How can the Industrial Internet of Things (IIoT) improve operational efficiencies on production lines in manufacturing? Let's look at saving time, quality control, and safety as use cases.
INTRODUCTION: IoT VS. IIoT
Overall Equipment Effectiveness (OEE) is a metrics system that measures the success of manufacturing operations. Typically, manufacturers pull data from IIoT (Industrial Internet of Things) logistics and multiply availability with performance and quality to determine and establish OEE.
A production line is a set of operations that occurs in factories, both local and abroad. Materials are put through refining processes to produce end-products that can be used by mass consumers.
Now, you’re probably wondering how all these things work and connect with each other. In previous articles, we discussed what the Internet of Things can do for industries such as retail and transportation, but in looking at the world of manufacturing, we see how much untapped potential there is.
First, let’s discuss a few differences. The Internet of Things consists of physical devices working together through smart technology. Vehicles, buildings, and other products are embedded with sensors and connectivity software, allowing data to be the exchanged and collected accordingly. The Industrial Internet of Things is virtually the same thing, but reserved for manufacturing, and all IIoT technology is used to ensure accuracy and industrial productivity in factory networks.
IIoT has shown great promise in the areas of quality control, green practices, and overall supply chain efficiency, and its general purpose is to produce quality products during primary production runs. It is estimated that approximately 82 percent of businesses will incorporate the IIoT by mid-2017, and that its international market will grow to $7.1 trillion by 2020.
As businesses adapt to meet changing consumer demands, product operations are shifting more towards creating variations in products, leading to shorter production runs. Companies no longer have time to produce all the materials they need, so the goal is to build as many quality products as possible during initial manufacturing.
CASE #1: SAVING TIME
In the production of stamped metal parts for example, surface value cannot be measured by sensors, and flaws in paint jobs and exterior appearances lead to premature stops in production. Operators retrace their steps to examine the products that have already been produced. These items must then be stamped, sheared, or painted all over again manually to ensure mistakes and inaccuracies are fixed before the products head to stores.
Naturally, this process can be very time consuming, but the IIoT is designed to make these kinds of issues vanish quickly. By monitoring factory networks, the IIoT can gather performance data from machines to find the root of a problem. As these machines are likely interconnected through sensors, larger amounts of data can be obtained to ensure issues are discovered faster. Thus, manufacturing becomes more efficient.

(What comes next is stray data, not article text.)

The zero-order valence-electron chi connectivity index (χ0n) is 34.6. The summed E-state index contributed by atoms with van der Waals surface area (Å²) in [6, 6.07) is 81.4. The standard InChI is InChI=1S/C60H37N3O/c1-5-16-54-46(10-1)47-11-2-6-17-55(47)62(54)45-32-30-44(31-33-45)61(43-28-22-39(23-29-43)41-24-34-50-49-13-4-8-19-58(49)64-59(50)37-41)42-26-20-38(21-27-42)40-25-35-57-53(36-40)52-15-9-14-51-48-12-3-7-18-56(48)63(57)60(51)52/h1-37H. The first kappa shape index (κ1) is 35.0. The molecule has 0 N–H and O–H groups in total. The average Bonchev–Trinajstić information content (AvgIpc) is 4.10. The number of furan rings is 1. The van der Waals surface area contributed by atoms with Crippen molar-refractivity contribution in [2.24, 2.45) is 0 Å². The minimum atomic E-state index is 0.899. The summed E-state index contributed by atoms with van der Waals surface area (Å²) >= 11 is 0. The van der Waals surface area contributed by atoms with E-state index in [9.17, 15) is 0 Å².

CASE #2: QUALITY CONTROL
Now, let’s examine quality control. As factory productivity rises, production lines will be “facing the pressure” to work swiftly and smoothly. This can be accomplished through virtual connectivity to the cloud. The smart technology employed in an operation can decipher the specific belt or line a faulty product may have stemmed from, along with the employee who was operating it at the time. Being connected to the cloud allows production line issues to be recorded in real time, thus improving a product and guaranteeing greater accuracy.
CASE #3: SAFETY
Here’s a third scenario – safety. The IIoT has birthed wearable technology that connects employees and manufacturers to plant and factory information, giving them access to machine data and improving safety standards. This technology includes smart vests and Bluetooth beacons, which allow staffers and forklift operators to see past corners. Traffic is ultimately cleared, along with obstacles that pose danger to floor hands by sounding alert systems and braking incoming vehicles and factory mechanisms.
When it comes to IIoT benefits, the facts speak for themselves, and as time goes by, the choice is becoming relatively clear. Businesses would be smart to integrate IIoT technology into their systems early to improve operations from an initial start before it becomes too complicated or too expensive to handle.
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